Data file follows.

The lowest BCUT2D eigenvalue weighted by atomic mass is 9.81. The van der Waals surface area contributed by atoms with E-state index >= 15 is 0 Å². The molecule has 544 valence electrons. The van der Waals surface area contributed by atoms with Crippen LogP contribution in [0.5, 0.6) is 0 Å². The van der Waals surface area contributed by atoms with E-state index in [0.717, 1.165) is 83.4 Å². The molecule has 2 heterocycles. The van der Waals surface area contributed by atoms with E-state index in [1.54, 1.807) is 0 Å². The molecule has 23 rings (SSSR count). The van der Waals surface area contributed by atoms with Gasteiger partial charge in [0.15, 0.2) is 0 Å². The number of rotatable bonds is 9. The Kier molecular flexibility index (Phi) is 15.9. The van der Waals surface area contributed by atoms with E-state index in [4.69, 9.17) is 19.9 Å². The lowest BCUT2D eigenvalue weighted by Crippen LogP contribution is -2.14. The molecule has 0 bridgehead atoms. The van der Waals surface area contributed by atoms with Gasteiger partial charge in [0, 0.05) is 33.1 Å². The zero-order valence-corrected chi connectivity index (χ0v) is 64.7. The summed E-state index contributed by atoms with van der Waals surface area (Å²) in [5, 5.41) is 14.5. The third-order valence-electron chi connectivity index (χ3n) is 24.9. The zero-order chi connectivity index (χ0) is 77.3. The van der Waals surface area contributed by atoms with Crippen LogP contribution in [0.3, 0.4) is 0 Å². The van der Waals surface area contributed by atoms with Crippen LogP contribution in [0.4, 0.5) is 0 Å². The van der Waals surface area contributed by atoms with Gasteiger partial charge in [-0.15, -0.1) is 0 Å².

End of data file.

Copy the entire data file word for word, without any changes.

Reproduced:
The lowest BCUT2D eigenvalue weighted by atomic mass is 9.81. The van der Waals surface area contributed by atoms with E-state index >= 15 is 0 Å². The molecule has 544 valence electrons. The van der Waals surface area contributed by atoms with Crippen LogP contribution in [0.5, 0.6) is 0 Å². The van der Waals surface area contributed by atoms with E-state index in [0.717, 1.165) is 83.4 Å². The molecule has 2 heterocycles. The van der Waals surface area contributed by atoms with E-state index in [1.54, 1.807) is 0 Å². The molecule has 23 rings (SSSR count). The van der Waals surface area contributed by atoms with Gasteiger partial charge in [0.15, 0.2) is 0 Å². The number of rotatable bonds is 9. The Kier molecular flexibility index (Phi) is 15.9. The van der Waals surface area contributed by atoms with E-state index in [4.69, 9.17) is 19.9 Å². The lowest BCUT2D eigenvalue weighted by Crippen LogP contribution is -2.14. The molecule has 0 bridgehead atoms. The van der Waals surface area contributed by atoms with Gasteiger partial charge in [0, 0.05) is 33.1 Å². The zero-order valence-corrected chi connectivity index (χ0v) is 64.7. The summed E-state index contributed by atoms with van der Waals surface area (Å²) in [5, 5.41) is 14.5. The third-order valence-electron chi connectivity index (χ3n) is 24.9. The zero-order chi connectivity index (χ0) is 77.3. The van der Waals surface area contributed by atoms with Crippen LogP contribution in [0.3, 0.4) is 0 Å². The van der Waals surface area contributed by atoms with Crippen LogP contribution in [0.4, 0.5) is 0 Å². The van der Waals surface area contributed by atoms with Gasteiger partial charge in [-0.15, -0.1) is 0 Å².